AA-size Nickel-Metal Hydride (Ni-MH) secondary (rechargeable) batteries can be used to replace primary (disposable) batteries on portable electric devices for marine use such as wireless LAN voice call apparatus. This study investigates the extent to which AC impedance response analysis can verify battery deterioration during its life cycle. Verification of battery deterioration levels using this analysis has been confirmed under small scale conditions with AB5 alloy structure type Ni-MH batteries but not with super lattice alloy structure type Ni-MH batteries. Using the terminal voltage during cycle mode experiments and the statistical analysis of Mahalanobis distance, evaluation of battery deterioration levels of super lattice alloy type batteries was conducted. This study's goal is to verify whether the AC impedance method can be applied to check the state of health (SOH) of on-board batteries under operating conditions.
The effect of two-room type electrolysis on the alkalization of seawater was investigated in order to improve the performance of SOx scrubbers for ship exhaust. The simulated seawater was electrolyzed using carbon electrode, and the pH, voltage, current, input power and alkalinity values were measured. The energy efficiency in the two-room type electrolysis was evaluated in comparison with a one-room type and a magnesium electrode type. Under equivalent electrolytic conditions, the two-room type exhibited an energy efficiency 2.3 times higher than that of the one-room type, although its efficiency was only one seventh of that of the self-sacrificial magnesium electrode type.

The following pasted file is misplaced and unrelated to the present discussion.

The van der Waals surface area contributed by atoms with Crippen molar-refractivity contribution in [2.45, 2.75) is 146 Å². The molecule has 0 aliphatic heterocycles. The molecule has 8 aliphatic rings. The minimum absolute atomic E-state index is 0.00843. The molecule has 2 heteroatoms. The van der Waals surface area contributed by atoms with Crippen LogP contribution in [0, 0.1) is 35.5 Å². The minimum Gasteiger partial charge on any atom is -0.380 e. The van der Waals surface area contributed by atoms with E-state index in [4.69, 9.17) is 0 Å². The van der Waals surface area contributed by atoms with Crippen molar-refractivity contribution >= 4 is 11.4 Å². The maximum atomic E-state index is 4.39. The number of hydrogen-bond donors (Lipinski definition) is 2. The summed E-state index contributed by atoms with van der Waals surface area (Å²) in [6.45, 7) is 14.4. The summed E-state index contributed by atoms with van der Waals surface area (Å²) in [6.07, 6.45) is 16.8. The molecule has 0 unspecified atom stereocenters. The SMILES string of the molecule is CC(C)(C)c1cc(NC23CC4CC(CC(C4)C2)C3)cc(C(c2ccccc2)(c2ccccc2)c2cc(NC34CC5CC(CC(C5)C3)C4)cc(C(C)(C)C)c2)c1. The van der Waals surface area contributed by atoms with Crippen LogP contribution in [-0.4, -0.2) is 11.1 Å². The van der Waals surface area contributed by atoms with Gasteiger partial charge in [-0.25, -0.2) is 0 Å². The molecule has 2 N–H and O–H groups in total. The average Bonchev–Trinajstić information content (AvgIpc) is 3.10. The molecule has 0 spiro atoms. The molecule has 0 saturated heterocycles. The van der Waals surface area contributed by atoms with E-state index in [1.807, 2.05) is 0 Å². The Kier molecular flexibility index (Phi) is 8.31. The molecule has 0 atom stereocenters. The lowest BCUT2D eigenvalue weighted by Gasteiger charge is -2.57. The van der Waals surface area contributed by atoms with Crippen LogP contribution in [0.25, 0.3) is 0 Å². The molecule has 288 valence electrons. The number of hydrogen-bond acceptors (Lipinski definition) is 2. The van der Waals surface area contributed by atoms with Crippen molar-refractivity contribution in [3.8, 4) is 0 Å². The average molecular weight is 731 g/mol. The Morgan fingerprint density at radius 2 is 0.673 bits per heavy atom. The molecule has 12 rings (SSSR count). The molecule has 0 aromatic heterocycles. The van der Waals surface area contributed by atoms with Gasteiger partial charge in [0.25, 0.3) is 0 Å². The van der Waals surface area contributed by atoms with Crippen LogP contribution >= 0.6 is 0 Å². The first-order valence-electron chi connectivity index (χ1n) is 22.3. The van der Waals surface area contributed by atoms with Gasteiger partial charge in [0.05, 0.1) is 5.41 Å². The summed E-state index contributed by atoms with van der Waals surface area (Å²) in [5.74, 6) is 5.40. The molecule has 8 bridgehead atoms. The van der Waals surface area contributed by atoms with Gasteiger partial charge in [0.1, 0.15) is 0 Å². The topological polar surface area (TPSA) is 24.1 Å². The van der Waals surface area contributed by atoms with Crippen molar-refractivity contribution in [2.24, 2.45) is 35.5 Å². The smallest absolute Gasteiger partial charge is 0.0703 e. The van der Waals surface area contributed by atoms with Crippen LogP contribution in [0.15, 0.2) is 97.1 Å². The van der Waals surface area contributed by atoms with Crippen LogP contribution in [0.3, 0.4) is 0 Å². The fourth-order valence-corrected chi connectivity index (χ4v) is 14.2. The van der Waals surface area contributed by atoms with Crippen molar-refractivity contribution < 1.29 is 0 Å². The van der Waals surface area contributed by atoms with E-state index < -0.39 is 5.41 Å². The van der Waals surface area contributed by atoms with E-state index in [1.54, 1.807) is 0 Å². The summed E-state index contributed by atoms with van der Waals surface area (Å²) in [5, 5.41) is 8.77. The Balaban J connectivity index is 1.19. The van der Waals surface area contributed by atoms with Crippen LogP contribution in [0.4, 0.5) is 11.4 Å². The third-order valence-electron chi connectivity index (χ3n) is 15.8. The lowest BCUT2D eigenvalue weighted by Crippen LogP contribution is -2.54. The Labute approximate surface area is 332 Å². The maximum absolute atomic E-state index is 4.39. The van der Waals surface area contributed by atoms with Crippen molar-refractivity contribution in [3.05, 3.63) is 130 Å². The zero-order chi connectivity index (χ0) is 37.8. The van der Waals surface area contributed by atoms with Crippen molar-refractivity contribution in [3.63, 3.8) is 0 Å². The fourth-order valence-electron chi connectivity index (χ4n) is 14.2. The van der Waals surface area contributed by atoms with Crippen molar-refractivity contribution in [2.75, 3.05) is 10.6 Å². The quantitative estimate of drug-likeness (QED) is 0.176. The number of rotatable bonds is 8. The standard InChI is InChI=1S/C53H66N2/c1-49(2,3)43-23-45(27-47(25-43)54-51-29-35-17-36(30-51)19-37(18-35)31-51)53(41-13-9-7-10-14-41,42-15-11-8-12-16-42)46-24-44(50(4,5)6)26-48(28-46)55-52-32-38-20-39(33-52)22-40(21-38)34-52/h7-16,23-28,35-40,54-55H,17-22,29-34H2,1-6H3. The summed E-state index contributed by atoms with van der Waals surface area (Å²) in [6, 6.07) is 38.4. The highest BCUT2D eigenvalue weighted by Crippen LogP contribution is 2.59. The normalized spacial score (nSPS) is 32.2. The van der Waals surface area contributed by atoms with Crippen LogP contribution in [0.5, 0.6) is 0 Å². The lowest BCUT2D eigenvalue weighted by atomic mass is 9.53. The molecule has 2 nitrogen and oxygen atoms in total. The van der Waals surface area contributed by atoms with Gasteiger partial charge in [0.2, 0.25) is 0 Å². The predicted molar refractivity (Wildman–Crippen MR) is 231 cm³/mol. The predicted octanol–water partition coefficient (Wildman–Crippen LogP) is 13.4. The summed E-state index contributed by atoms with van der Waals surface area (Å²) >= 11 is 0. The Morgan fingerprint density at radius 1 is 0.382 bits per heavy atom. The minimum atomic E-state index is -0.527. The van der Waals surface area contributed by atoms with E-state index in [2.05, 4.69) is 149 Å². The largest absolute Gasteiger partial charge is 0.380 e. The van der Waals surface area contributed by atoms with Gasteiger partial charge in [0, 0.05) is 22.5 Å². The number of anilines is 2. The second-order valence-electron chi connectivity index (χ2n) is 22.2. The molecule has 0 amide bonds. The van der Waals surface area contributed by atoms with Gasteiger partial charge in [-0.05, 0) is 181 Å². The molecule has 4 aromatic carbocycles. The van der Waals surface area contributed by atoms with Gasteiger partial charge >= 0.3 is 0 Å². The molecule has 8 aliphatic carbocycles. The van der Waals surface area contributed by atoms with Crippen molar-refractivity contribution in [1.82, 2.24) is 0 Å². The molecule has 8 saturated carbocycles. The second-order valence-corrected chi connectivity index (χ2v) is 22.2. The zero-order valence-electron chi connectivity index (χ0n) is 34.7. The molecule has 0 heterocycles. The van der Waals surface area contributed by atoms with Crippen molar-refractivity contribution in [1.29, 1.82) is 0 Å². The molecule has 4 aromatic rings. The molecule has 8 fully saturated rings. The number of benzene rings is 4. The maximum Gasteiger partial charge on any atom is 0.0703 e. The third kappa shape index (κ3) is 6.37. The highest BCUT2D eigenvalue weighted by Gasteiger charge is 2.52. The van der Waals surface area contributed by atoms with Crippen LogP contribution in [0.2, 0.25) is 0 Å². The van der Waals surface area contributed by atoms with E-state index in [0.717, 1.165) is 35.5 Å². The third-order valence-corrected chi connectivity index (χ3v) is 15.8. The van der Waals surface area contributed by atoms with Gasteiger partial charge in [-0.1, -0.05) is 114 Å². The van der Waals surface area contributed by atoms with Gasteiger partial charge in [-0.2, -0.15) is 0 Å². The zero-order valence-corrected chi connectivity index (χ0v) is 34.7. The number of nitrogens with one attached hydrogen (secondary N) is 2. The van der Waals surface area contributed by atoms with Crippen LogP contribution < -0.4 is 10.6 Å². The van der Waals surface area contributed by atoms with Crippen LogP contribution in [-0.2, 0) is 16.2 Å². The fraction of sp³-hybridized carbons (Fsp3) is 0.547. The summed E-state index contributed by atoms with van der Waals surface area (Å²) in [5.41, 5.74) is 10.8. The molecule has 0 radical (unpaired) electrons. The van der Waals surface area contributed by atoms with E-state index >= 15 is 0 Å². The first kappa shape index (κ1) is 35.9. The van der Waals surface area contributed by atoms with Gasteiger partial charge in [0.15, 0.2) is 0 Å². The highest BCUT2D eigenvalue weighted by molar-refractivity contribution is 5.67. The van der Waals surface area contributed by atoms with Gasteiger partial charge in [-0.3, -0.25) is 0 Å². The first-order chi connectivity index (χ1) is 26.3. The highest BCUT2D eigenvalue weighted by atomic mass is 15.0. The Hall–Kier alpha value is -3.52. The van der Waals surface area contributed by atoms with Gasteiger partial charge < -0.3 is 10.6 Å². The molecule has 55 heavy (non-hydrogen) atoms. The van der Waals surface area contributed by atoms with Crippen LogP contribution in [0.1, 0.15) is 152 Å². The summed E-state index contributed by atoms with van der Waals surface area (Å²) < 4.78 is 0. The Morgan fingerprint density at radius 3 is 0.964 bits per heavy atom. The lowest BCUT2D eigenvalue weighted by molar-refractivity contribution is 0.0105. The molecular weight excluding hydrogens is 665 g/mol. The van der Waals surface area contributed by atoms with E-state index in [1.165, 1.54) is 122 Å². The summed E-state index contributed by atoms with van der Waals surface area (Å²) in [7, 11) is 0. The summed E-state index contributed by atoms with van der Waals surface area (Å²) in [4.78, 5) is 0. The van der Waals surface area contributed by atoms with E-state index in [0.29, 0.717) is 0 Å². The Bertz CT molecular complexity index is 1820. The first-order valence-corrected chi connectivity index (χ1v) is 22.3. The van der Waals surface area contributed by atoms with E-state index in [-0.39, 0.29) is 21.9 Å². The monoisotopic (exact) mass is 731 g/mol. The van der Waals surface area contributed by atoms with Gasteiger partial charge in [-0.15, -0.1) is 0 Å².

Bolts and nuts are the most commonly used machine elements to clamp multiple parts and structural members. When a bolted joint is subjected to thermal load, the bolt preload varies greatly or to some extent and the bending moment may be generated in the bolt body, due to differential thermal expansions among clamped parts. The variations of bolt preload and bending moment sometimes cause failure or fracture of the bolted joint, and it may lead to fatal accidents of machines and structures. In this paper, a simplified method for estimating the variations of bolt preload and bending moment with time is proposed using elementary theory of solid mechanics. The required input data are the surface temperatures around the bolted joint, which can be measured by thermography without touching the target structure. The effectiveness of the proposed method is demonstrated by comparing the estimated values with those obtained by three-dimensional Finite Element Analysis.